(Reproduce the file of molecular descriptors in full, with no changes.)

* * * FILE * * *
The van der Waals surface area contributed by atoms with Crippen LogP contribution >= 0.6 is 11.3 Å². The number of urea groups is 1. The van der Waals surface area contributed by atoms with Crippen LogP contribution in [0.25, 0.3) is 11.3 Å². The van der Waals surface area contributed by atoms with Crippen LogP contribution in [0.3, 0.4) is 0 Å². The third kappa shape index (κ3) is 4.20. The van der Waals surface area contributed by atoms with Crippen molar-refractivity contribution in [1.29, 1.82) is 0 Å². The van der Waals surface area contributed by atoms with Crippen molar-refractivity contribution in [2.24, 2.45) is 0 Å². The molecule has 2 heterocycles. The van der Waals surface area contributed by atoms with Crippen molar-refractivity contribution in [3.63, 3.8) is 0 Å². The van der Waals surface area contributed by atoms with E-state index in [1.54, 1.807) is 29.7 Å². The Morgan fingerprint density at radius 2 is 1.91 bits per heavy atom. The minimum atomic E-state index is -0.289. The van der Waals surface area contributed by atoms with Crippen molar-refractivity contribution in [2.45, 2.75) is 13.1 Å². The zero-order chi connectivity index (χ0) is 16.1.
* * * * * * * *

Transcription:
The van der Waals surface area contributed by atoms with Crippen LogP contribution >= 0.6 is 11.3 Å². The number of urea groups is 1. The van der Waals surface area contributed by atoms with Crippen LogP contribution in [0.25, 0.3) is 11.3 Å². The van der Waals surface area contributed by atoms with Crippen LogP contribution in [0.3, 0.4) is 0 Å². The third kappa shape index (κ3) is 4.20. The van der Waals surface area contributed by atoms with Crippen molar-refractivity contribution in [1.29, 1.82) is 0 Å². The van der Waals surface area contributed by atoms with Crippen molar-refractivity contribution in [2.24, 2.45) is 0 Å². The molecule has 2 heterocycles. The van der Waals surface area contributed by atoms with Crippen molar-refractivity contribution in [3.63, 3.8) is 0 Å². The van der Waals surface area contributed by atoms with E-state index in [1.54, 1.807) is 29.7 Å². The Morgan fingerprint density at radius 2 is 1.91 bits per heavy atom. The minimum atomic E-state index is -0.289. The van der Waals surface area contributed by atoms with Crippen molar-refractivity contribution in [2.45, 2.75) is 13.1 Å². The zero-order chi connectivity index (χ0) is 16.1.